This Week in MMA & Boxing #4 - August 20, 2015
MMA & Boxing News From the week of
August 14 - August 20, 2015
Anderson Silva Suspended
Anderson Silva suffered such a one-sided beating that the most inept of MMA judges wouldn’t have scored it for him.
Silva and lawyer Michael Alonso were attempting to plead their case before the Nevada State Athletic Commission and explain why Silva shouldn’t be punished while testing positive for four different banned substances in two different tests in January.
Silva tested positive for anabolic steroids Drostanolone and Andostane in a test on 1/9, some 22 days before his fight with Nick Diaz in Las Vegas. However, due to what turned out to be some fortunate delays for the commission and the UFC financially, the results of the test didn’t come in until after the fight, which did about 600,000 buys, making it the years’ most successful event that didn’t feature a championship fight.
On the day of the show itself, on 1/31, Silva tested positive again for Drostanolone, as well as Temazepam and Oxazepam, anti-anxiety and sleep aids. Temazepam and Oxazepam would be legal for use with a prescription, which he did have, but fighters need to list all drugs they are taking in their pre-fight questionnaire, and Silva never listed he was taking either substance.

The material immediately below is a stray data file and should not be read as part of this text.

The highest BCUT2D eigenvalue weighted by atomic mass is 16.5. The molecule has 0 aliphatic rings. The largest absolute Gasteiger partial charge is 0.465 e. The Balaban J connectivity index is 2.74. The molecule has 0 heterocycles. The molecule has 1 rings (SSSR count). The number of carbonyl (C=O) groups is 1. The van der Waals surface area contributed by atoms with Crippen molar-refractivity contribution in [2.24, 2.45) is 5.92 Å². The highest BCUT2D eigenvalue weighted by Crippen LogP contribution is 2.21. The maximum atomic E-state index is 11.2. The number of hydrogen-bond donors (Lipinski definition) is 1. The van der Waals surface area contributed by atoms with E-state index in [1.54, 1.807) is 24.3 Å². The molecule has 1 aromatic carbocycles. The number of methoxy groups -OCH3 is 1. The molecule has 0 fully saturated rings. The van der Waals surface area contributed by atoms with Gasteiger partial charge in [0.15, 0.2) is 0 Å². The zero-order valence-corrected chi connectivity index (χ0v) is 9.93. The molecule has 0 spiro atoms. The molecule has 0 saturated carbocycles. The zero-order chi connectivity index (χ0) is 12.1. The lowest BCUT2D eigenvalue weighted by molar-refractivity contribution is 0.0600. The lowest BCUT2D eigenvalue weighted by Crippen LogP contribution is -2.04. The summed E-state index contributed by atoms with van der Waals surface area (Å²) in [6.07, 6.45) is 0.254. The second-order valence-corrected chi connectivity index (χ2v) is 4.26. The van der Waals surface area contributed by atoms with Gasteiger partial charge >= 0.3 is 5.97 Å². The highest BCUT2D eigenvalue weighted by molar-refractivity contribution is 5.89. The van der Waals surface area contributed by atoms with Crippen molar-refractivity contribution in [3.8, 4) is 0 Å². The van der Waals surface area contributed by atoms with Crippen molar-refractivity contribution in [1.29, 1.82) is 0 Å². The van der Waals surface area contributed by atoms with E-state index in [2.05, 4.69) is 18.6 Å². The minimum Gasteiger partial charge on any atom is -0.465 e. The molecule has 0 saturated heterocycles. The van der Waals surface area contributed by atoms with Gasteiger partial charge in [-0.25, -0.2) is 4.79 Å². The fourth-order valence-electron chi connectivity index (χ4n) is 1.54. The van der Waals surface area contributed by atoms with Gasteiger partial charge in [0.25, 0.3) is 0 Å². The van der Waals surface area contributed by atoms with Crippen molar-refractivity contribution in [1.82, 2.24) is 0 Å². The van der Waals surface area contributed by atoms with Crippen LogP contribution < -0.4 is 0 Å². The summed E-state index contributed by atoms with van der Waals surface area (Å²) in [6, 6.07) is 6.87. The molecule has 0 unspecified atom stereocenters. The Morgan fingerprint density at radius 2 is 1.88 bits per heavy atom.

His defense was that his sample on 1/31 was taken to a second lab, and in that lab, the Drostanolone didn’t show up. But that may be that one lab had more sophisticated equipment than the other. There was no challenge or second test taken on the 1/9 sample, past the point Alonso said he thought if they took that to the second lab, it probably would have also come out clean. Such a defense isn’t going to do you much good.
Anthony Marnell of the Nevada commission is heavily anti-steroid, and has enough knowledge of their use in sports. He noted that they could have put the Drostanolone in the substance being checked to begin with, and wasn’t buying anything said.
They had nobody that would document why he tested positive for Androstane, only that they believed it was also from a tainted supplement, but couldn’t find it.
Silva, who had never been drug tested other than the night of a show in his entire career, claimed that he stopped using the Cialis-like drug on 1/8. However, Drostanolone usually can only be detected for about one week, so his testing positive on 1/31 made no sense. Silva then said he must have used it again closer to the fight.
Silva claimed that the other two drugs he took the night before the fight, because he couldn’t sleep. His prescription was from a couple of months earlier when he suffered well documented back problems in training. That injury was heavily reported at the time. He said he didn’t list them on the questionnaire because he hadn’t been using them at the time he filled the form out.
The hearing lasted roughly two hours of Silva being pounded on, and when it was over, it was clear his attempt at a defense was a waste of time. If he had just admitted use, he would have gotten a shorter suspension, as a boxer who did just that right before Silva inexplicably was only suspended for seven months. And he would not have been subject to becoming the source of every flaccid and soft joke you could imagine.